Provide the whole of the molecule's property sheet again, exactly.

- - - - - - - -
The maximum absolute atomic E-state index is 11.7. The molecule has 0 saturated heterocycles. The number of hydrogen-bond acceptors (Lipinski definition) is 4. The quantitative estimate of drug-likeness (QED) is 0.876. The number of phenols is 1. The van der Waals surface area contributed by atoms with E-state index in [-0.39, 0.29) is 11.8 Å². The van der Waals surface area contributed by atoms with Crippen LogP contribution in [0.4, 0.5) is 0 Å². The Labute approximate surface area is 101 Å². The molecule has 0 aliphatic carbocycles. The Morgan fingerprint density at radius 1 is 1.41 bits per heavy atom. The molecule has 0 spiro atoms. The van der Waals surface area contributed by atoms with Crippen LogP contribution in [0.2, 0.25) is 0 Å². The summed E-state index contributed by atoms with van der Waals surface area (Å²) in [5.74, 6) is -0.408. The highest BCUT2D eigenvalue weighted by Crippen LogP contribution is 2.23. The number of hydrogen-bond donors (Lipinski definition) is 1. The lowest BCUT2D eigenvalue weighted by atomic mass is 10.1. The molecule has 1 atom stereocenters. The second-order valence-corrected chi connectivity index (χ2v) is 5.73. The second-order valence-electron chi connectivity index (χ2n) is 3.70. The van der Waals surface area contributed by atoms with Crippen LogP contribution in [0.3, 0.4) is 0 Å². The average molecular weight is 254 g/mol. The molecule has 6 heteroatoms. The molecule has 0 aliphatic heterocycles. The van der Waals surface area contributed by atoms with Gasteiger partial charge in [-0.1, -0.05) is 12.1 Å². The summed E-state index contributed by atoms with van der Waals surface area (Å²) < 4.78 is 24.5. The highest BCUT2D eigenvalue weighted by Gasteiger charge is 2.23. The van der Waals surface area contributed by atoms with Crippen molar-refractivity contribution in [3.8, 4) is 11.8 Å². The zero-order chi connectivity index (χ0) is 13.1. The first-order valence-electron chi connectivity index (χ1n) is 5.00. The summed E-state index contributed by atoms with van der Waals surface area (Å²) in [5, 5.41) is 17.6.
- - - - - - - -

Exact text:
The maximum absolute atomic E-state index is 11.7. The molecule has 0 saturated heterocycles. The number of hydrogen-bond acceptors (Lipinski definition) is 4. The quantitative estimate of drug-likeness (QED) is 0.876. The number of phenols is 1. The van der Waals surface area contributed by atoms with E-state index in [-0.39, 0.29) is 11.8 Å². The van der Waals surface area contributed by atoms with Crippen LogP contribution in [0.4, 0.5) is 0 Å². The Labute approximate surface area is 101 Å². The molecule has 0 aliphatic carbocycles. The Morgan fingerprint density at radius 1 is 1.41 bits per heavy atom. The molecule has 0 spiro atoms. The van der Waals surface area contributed by atoms with Crippen LogP contribution in [0.2, 0.25) is 0 Å². The summed E-state index contributed by atoms with van der Waals surface area (Å²) in [5.74, 6) is -0.408. The highest BCUT2D eigenvalue weighted by Crippen LogP contribution is 2.23. The number of hydrogen-bond donors (Lipinski definition) is 1. The lowest BCUT2D eigenvalue weighted by atomic mass is 10.1. The molecule has 1 atom stereocenters. The second-order valence-corrected chi connectivity index (χ2v) is 5.73. The second-order valence-electron chi connectivity index (χ2n) is 3.70. The van der Waals surface area contributed by atoms with Crippen LogP contribution in [0.3, 0.4) is 0 Å². The average molecular weight is 254 g/mol. The molecule has 6 heteroatoms. The molecule has 0 aliphatic heterocycles. The van der Waals surface area contributed by atoms with Gasteiger partial charge in [-0.1, -0.05) is 12.1 Å². The summed E-state index contributed by atoms with van der Waals surface area (Å²) < 4.78 is 24.5. The highest BCUT2D eigenvalue weighted by Gasteiger charge is 2.23. The van der Waals surface area contributed by atoms with Crippen molar-refractivity contribution in [3.8, 4) is 11.8 Å². The zero-order chi connectivity index (χ0) is 13.1. The first-order valence-electron chi connectivity index (χ1n) is 5.00. The summed E-state index contributed by atoms with van der Waals surface area (Å²) in [5, 5.41) is 17.6.